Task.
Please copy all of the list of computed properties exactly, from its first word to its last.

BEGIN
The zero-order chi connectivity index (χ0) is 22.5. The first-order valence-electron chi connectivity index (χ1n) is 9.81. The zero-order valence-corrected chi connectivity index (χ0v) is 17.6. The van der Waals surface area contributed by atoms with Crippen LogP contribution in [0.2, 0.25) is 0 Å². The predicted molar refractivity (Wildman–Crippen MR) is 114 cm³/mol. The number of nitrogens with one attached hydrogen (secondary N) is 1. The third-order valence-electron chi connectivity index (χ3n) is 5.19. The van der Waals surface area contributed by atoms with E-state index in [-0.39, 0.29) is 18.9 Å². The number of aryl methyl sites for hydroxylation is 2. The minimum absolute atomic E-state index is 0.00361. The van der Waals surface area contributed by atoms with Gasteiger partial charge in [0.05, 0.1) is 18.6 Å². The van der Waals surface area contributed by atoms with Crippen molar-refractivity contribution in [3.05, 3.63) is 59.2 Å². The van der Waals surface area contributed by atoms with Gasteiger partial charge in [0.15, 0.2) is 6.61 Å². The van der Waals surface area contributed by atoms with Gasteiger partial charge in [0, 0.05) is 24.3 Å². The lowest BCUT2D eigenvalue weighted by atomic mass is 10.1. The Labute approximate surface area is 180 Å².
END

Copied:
The zero-order chi connectivity index (χ0) is 22.5. The first-order valence-electron chi connectivity index (χ1n) is 9.81. The zero-order valence-corrected chi connectivity index (χ0v) is 17.6. The van der Waals surface area contributed by atoms with Crippen LogP contribution in [0.2, 0.25) is 0 Å². The predicted molar refractivity (Wildman–Crippen MR) is 114 cm³/mol. The number of nitrogens with one attached hydrogen (secondary N) is 1. The third-order valence-electron chi connectivity index (χ3n) is 5.19. The van der Waals surface area contributed by atoms with E-state index in [-0.39, 0.29) is 18.9 Å². The number of aryl methyl sites for hydroxylation is 2. The minimum absolute atomic E-state index is 0.00361. The van der Waals surface area contributed by atoms with Gasteiger partial charge in [0.05, 0.1) is 18.6 Å². The van der Waals surface area contributed by atoms with Crippen molar-refractivity contribution in [3.05, 3.63) is 59.2 Å². The van der Waals surface area contributed by atoms with Gasteiger partial charge in [0.15, 0.2) is 6.61 Å². The van der Waals surface area contributed by atoms with Gasteiger partial charge in [0, 0.05) is 24.3 Å². The lowest BCUT2D eigenvalue weighted by atomic mass is 10.1. The Labute approximate surface area is 180 Å².